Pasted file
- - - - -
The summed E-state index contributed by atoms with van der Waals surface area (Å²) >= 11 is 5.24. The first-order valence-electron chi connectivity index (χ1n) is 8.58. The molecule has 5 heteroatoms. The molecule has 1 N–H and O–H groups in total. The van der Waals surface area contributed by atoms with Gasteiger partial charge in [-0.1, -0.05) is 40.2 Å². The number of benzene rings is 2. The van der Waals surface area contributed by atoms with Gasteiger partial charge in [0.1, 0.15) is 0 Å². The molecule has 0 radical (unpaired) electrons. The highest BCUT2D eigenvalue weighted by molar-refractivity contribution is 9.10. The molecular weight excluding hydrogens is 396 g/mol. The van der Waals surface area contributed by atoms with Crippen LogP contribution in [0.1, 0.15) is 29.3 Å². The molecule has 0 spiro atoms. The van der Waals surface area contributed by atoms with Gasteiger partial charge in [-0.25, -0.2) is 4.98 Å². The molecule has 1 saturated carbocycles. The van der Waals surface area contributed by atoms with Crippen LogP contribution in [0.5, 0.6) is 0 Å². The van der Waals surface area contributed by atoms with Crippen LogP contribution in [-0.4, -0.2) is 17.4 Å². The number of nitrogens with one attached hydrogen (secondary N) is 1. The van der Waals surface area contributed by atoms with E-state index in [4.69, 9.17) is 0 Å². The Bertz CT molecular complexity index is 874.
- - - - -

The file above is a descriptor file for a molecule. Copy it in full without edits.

The summed E-state index contributed by atoms with van der Waals surface area (Å²) >= 11 is 5.24. The first-order valence-electron chi connectivity index (χ1n) is 8.58. The molecule has 5 heteroatoms. The molecule has 1 N–H and O–H groups in total. The van der Waals surface area contributed by atoms with Gasteiger partial charge in [-0.1, -0.05) is 40.2 Å². The number of benzene rings is 2. The van der Waals surface area contributed by atoms with Gasteiger partial charge in [0.1, 0.15) is 0 Å². The molecule has 0 radical (unpaired) electrons. The highest BCUT2D eigenvalue weighted by molar-refractivity contribution is 9.10. The molecular weight excluding hydrogens is 396 g/mol. The van der Waals surface area contributed by atoms with Crippen LogP contribution in [0.1, 0.15) is 29.3 Å². The molecule has 0 spiro atoms. The van der Waals surface area contributed by atoms with Gasteiger partial charge in [-0.25, -0.2) is 4.98 Å². The molecule has 1 saturated carbocycles. The van der Waals surface area contributed by atoms with Crippen LogP contribution in [0.5, 0.6) is 0 Å². The van der Waals surface area contributed by atoms with Crippen LogP contribution in [-0.4, -0.2) is 17.4 Å². The number of nitrogens with one attached hydrogen (secondary N) is 1. The van der Waals surface area contributed by atoms with E-state index in [4.69, 9.17) is 0 Å². The Bertz CT molecular complexity index is 874.